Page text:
Metascoring, in case you aren’t aware, is the process of gauging a movie’s quality through aggregating lots of different reviews and spitting out a score based on the percentage of positive reviews it’s gotten. Rotten Tomatoes and Metacritic are two very popular websites that metascore, and you’ve probably visited one or both at some point in your life.
The entire concept is bunk.
Even just the idea of applying a ‘score’ to a movie is stupid, and yet it’s become customary for critics to tack them on at the end of their reviews for some reason. We’ve all seen the five-star system, the four-star system, the percent-out-of-a-hundred system—or out of ten, but with decimals—or maybe the most offensive, the A to F grading, which treats the film as though it were a High School essay on Wuthering Heights rather than a comprehensive piece of art.
Continue reading I Hate Metascores, And You Should Too
Directed by Zachary Levy
A day after I posted my How To Watch a Film essay, I received an email from the director of this film. He reached out because loved the essay and he’d gone through, with his own film, exactly what I described going through with my film, Rehearsals—people that were ambivalent about it when watching a screener and then blown away in a theater setting.
For a long time, he avoided releasing his film on DVD because he felt that a theater was the ideal setting to see it, and he wanted to do whatever he could to make sure as many people as possible could see it properly. However, he’s recently decided to finally take the plunge and release it on DVD and Digital, and it’s due out this month.
Zach was kind enough to send me an advance copy of the DVD in the mail, which I watched this past week, and let me tell you—this thing is plenty powerful on an average-sized flatscreen. I don’t know that I could even handle this thing in a movie theater. This is one of the most gripping vérité docs I’ve ever seen in my life. It’s no surprise at all that it has a 100% rating on Rotten Tomatoes, was on Roger Ebert’s Year’s Best list, and was a New York Times Critics’ Pick.
Continue reading Strongman: Pitch-Perfect Cinema Vérité
I don’t really get into my political leanings here at Smug Film, for the obvious reason of this being a site about movies, not politics, but also because I hate creating arbitrary ‘dividing lines’ in my work. It’s petty, and I can’t stand when others do it. For instance, I’m a huge Woody Allen fan, I think he’s our greatest American filmmaker, but I cringe whenever he peppers little jabbing jokes against the Right in his films when the story doesn’t even call for it. Those sort of winks to the audience take you out of the film momentarily, whether you agree with them or not. It’s distracting and wholly unnecessary. So rest assured, people who disagree with me politically—there will be no lazy digs, or insults, or other ‘playing to the base’ bullshit in this post whatsoever.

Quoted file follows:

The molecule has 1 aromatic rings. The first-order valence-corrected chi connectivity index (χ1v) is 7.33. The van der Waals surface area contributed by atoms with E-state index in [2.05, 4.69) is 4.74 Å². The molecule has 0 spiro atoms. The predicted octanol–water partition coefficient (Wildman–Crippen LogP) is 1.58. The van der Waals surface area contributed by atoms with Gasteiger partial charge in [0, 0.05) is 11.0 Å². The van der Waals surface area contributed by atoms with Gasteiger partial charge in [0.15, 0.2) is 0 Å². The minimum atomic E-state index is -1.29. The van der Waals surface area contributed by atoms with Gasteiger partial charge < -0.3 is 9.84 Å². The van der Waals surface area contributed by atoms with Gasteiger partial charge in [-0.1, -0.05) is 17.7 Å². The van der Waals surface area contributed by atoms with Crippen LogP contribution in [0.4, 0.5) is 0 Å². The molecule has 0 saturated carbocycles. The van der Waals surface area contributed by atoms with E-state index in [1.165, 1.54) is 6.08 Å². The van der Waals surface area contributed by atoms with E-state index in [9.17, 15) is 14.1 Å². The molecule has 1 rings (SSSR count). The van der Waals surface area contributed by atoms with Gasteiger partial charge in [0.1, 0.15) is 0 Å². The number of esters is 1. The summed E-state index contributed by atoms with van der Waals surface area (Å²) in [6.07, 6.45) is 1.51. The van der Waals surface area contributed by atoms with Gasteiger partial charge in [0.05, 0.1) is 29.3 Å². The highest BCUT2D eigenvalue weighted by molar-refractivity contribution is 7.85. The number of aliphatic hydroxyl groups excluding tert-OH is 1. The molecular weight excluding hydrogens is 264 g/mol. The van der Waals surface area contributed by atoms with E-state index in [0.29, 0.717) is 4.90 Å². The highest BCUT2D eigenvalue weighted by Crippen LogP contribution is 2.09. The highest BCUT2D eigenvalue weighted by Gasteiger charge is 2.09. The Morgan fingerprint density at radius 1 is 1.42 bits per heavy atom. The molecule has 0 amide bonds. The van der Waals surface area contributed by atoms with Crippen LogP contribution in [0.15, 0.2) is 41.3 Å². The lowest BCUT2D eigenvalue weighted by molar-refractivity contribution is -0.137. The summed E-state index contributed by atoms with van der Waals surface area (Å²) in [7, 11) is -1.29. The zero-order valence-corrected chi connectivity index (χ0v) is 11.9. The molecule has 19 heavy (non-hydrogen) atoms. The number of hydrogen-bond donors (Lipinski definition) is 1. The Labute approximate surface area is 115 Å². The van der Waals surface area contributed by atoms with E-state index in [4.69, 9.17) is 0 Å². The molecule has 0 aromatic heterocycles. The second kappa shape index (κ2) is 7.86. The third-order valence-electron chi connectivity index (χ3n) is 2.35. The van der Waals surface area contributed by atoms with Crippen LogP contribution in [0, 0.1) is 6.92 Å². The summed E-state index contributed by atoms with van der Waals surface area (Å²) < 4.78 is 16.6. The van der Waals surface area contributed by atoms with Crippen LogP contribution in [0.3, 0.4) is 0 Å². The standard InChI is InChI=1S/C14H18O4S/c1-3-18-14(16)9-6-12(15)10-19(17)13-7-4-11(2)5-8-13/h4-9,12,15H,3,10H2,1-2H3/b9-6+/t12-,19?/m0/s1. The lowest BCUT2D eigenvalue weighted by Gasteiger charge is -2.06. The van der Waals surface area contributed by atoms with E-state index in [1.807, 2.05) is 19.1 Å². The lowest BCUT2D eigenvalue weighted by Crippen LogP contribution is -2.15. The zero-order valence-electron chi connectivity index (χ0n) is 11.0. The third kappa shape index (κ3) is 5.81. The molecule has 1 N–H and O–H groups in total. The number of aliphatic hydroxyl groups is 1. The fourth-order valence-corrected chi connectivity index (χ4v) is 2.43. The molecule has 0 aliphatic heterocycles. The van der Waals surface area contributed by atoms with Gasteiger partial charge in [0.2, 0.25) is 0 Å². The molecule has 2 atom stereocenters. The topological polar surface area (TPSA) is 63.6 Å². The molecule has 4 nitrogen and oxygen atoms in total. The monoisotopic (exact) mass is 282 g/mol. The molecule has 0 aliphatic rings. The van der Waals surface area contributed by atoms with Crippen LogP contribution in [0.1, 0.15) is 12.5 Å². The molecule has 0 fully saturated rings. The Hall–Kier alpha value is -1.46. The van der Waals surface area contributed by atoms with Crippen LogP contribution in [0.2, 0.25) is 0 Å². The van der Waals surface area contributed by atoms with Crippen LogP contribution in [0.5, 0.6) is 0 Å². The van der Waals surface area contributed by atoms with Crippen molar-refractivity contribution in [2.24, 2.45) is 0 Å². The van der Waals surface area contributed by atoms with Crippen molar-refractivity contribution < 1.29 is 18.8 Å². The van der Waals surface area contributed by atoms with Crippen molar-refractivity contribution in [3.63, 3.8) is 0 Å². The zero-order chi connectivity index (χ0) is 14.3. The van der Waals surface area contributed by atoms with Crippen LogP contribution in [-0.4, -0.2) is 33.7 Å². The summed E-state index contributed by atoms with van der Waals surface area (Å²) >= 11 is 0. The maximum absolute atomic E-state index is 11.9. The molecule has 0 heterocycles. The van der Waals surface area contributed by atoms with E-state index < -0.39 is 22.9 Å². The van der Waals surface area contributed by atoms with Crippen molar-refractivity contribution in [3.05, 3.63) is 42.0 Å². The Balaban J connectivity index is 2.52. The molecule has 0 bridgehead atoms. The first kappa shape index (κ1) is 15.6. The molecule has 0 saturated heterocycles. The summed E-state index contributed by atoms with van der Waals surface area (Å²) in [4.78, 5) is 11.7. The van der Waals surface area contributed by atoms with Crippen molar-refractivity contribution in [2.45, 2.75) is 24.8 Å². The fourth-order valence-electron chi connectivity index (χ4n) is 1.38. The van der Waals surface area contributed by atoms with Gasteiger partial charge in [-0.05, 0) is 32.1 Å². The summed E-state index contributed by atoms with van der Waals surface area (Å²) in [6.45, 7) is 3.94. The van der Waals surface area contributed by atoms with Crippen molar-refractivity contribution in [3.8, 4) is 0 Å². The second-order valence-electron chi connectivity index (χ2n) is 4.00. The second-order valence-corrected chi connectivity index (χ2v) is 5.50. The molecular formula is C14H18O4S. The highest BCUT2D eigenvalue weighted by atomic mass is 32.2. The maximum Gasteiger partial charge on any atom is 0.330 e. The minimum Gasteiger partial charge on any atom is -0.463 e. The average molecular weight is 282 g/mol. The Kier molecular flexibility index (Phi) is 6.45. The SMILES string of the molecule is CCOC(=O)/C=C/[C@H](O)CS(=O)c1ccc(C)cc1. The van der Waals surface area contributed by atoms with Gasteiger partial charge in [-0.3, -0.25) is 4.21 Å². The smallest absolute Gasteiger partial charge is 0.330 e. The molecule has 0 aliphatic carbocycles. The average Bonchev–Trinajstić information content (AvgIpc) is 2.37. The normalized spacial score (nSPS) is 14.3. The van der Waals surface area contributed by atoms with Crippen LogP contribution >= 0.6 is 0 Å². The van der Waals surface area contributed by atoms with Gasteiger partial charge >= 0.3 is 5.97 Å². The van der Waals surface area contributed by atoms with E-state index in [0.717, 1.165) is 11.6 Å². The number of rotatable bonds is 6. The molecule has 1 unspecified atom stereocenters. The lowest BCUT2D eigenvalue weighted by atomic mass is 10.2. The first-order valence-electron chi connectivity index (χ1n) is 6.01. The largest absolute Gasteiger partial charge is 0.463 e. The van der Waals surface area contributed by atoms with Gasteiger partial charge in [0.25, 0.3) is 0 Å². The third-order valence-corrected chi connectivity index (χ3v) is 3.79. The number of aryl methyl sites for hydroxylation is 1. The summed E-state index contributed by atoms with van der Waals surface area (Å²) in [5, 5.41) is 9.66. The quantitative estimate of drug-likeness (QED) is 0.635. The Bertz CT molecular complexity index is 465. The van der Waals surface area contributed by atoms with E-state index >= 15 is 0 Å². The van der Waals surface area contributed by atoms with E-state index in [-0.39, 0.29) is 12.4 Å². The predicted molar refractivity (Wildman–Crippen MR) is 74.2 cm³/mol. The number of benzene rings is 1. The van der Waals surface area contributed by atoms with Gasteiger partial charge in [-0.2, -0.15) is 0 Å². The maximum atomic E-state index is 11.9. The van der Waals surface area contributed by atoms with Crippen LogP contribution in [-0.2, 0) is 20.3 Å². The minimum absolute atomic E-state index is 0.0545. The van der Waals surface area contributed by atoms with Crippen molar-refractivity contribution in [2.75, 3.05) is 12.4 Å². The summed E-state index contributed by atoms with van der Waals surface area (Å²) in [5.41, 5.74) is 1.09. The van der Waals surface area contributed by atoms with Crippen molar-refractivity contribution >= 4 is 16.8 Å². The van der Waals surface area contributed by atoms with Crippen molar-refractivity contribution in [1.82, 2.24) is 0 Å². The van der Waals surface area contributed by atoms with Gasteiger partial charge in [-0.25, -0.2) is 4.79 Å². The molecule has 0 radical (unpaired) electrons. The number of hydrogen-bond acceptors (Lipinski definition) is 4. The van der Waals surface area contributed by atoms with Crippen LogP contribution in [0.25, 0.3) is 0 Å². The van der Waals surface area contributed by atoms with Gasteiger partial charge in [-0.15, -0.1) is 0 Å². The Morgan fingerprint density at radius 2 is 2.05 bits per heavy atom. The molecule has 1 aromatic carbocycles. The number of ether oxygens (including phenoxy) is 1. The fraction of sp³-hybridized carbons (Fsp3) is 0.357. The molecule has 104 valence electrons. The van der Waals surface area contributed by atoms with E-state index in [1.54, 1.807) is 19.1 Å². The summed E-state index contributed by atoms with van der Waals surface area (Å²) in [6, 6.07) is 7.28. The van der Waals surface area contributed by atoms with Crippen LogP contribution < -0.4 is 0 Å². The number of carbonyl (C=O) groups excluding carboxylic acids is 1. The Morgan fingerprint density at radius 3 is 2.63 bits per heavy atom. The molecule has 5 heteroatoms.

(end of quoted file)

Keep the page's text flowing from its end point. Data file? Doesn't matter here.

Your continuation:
This list will be of particular interest to libertarians, that’s a given, but even if that ain’t your particular alignment, it should at least be a unique window in the the sort of things we, or at least I, care about, both politically and philosophically. And don’t worry, there are no propaganda docs on here; these are simply great movies, many of which (hell, probably all of which) aren’t even made by libertarians. Whether intentionally or unintentionally, they just so happen to contain, within their myriad elements, certain elements that we get a kick out of. Enjoy!
Continue reading 10 Films Every Libertarian Should See
It’s not hard for comedies to slip under the radar. Like any ‘genre film’, so many are pumped out each year that it’s almost impossible to keep track of which ones are good. Unless something gets an alarmingly high rating on Rotten Tomatoes, or was made by people you trust no matter what the Tomatometer says, you probably aren’t going to see it. And then you’re going to forget it even existed. Here’s ten great ones that probably passed you by.
Dan in Real Life (2007) | Dir. Peter Hedges | 98 min.
Continue reading 10 Woefully Underrated Comedies
William H. Macy and Joe Mantegna talking about stuff. I don’t want to tell you what they’re talking about. I just want you to see the god damn movie please god jesus fuck.
Directed by Stuart Gordon
Written by David Mamet
This review is spoiler-free.
Edmond is one of those movies that just sort of exists, and you can’t remember it ever coming out in theaters, and you can’t remember hearing anything about it, and the poster and DVD cover are completely generic and unmemorable, so you always skip over it when browsing for something to watch, but then one day, as a result of no other movies particularly jumping out at you, you take a look at it, you consider it, you think to yourself, ‘well, Mamet is usually good’, and ‘well, Stuart Gordon is usually good’, and ‘well, William H. Macy is usually good’, and so you decide to give it a try based on that, but even though those things are true, you know with every fabric of your being that it can’t possibly be a good movie, because how could a movie, one with juggernauts such as these involved, slip through the cracks, unless it were a piece of useless shit, but then after the first fifteen minutes, you’re fucking floored, because it is definitely not a piece of useless shit, or even a piece of regular shit, in fact it is the opposite of shit, it is a legitimately good movie, and even though you aren’t too far into it, you feel a sense of calm, because you know you have nothing to worry about, and that you are in safe, masterful hands.
Continue reading Edmond: A Movie that Just Sort of Exists and is in Dire Need of Viewing Eyes